The purpose of this study is to test the hypothesis that bilateral symmetrical arm movements prime cortical regions and enhance neuroplasticity as measured by behavioral and cortical measures. Specifically, this trial will address two main objectives and test their associated hypotheses. The primary objective is to determine the magnitude of change in upper limb function and impairment in chronic stroke survivors who have undergone 30 h of BMP + TST. Primary hypothesis 1.1 is that the combination of BMP + TST will produce a between-group difference in improvement on the FMUE of at least 6.0 points more than control priming (CP) + TST at the follow-up timepoint (8 weeks post-treatment cessation). Secondary hypothesis 1.2 is that the combination of BMP + TST will increase scores on the Chedoke Arm & Hand Activity Index (CAHAI-9) by 3 points more than CP + TST, 8 weeks after the post-test (follow-up).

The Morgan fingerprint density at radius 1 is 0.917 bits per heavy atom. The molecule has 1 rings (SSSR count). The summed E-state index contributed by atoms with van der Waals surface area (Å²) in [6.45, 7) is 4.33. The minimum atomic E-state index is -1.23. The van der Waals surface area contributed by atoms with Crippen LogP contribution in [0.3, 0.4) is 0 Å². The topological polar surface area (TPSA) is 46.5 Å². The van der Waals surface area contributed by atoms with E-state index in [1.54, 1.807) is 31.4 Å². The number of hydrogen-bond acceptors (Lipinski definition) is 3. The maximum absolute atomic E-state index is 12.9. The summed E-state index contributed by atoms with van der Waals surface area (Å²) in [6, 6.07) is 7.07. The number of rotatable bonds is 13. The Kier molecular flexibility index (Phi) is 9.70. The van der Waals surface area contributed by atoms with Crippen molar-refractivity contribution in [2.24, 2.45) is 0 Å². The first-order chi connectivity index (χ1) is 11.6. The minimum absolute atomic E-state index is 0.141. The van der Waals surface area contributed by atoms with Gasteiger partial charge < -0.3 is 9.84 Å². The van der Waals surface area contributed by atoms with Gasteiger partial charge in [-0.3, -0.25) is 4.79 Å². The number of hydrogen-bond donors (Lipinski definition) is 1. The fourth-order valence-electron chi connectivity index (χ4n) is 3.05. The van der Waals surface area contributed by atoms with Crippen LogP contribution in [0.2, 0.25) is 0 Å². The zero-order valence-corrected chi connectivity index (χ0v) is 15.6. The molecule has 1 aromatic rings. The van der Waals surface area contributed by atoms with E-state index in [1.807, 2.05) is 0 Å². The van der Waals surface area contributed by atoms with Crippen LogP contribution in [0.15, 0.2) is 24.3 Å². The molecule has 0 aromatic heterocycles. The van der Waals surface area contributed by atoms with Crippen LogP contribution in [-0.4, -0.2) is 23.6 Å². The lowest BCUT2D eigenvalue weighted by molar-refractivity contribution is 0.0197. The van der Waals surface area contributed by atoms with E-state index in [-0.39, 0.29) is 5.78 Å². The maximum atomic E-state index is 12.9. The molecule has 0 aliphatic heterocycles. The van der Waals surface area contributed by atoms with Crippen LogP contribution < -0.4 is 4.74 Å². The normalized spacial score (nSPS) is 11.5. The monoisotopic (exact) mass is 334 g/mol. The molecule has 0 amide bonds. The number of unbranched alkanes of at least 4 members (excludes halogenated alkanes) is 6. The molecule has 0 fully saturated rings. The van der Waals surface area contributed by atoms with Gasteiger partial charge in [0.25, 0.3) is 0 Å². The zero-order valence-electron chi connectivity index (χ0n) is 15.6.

The secondary objective is to determine the effects of bilateral priming on cortical mechanisms measured by TMS. Hypothesis 2.1 is that BMP + TST will increase TCI from ipsilesional to contralesional hemisphere at post-treatment (following 30 h of treatment) and at 8 weeks after treatment cessation (follow-up), but there will be no change in the CP + TST group. Hypothesis 2.2 is that an increase in ipsilesional TCI will be positively associated with changes in the FMUE. We will perform a correlation analysis to test this relationship.

Trial design {8}